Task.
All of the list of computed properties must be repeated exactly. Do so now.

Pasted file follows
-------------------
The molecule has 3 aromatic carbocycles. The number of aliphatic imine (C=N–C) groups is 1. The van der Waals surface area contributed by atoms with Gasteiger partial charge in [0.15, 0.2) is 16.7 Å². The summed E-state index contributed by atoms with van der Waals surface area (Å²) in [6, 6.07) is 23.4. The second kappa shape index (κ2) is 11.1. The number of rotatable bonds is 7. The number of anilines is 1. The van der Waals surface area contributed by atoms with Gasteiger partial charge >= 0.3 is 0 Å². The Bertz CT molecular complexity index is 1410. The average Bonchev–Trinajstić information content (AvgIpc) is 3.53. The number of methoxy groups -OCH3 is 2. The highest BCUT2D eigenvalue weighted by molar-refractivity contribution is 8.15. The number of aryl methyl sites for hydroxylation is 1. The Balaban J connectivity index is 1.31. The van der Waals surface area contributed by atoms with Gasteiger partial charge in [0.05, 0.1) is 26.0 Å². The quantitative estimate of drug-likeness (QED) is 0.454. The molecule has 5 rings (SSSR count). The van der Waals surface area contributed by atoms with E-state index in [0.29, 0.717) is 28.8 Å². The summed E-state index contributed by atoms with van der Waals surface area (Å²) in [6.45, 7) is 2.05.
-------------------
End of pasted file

The molecule has 3 aromatic carbocycles. The number of aliphatic imine (C=N–C) groups is 1. The van der Waals surface area contributed by atoms with Gasteiger partial charge in [0.15, 0.2) is 16.7 Å². The summed E-state index contributed by atoms with van der Waals surface area (Å²) in [6, 6.07) is 23.4. The second kappa shape index (κ2) is 11.1. The number of rotatable bonds is 7. The number of anilines is 1. The van der Waals surface area contributed by atoms with Gasteiger partial charge >= 0.3 is 0 Å². The Bertz CT molecular complexity index is 1410. The average Bonchev–Trinajstić information content (AvgIpc) is 3.53. The number of methoxy groups -OCH3 is 2. The highest BCUT2D eigenvalue weighted by molar-refractivity contribution is 8.15. The number of aryl methyl sites for hydroxylation is 1. The Balaban J connectivity index is 1.31. The van der Waals surface area contributed by atoms with Gasteiger partial charge in [0.05, 0.1) is 26.0 Å². The quantitative estimate of drug-likeness (QED) is 0.454. The molecule has 5 rings (SSSR count). The van der Waals surface area contributed by atoms with E-state index in [0.29, 0.717) is 28.8 Å². The summed E-state index contributed by atoms with van der Waals surface area (Å²) in [6.45, 7) is 2.05.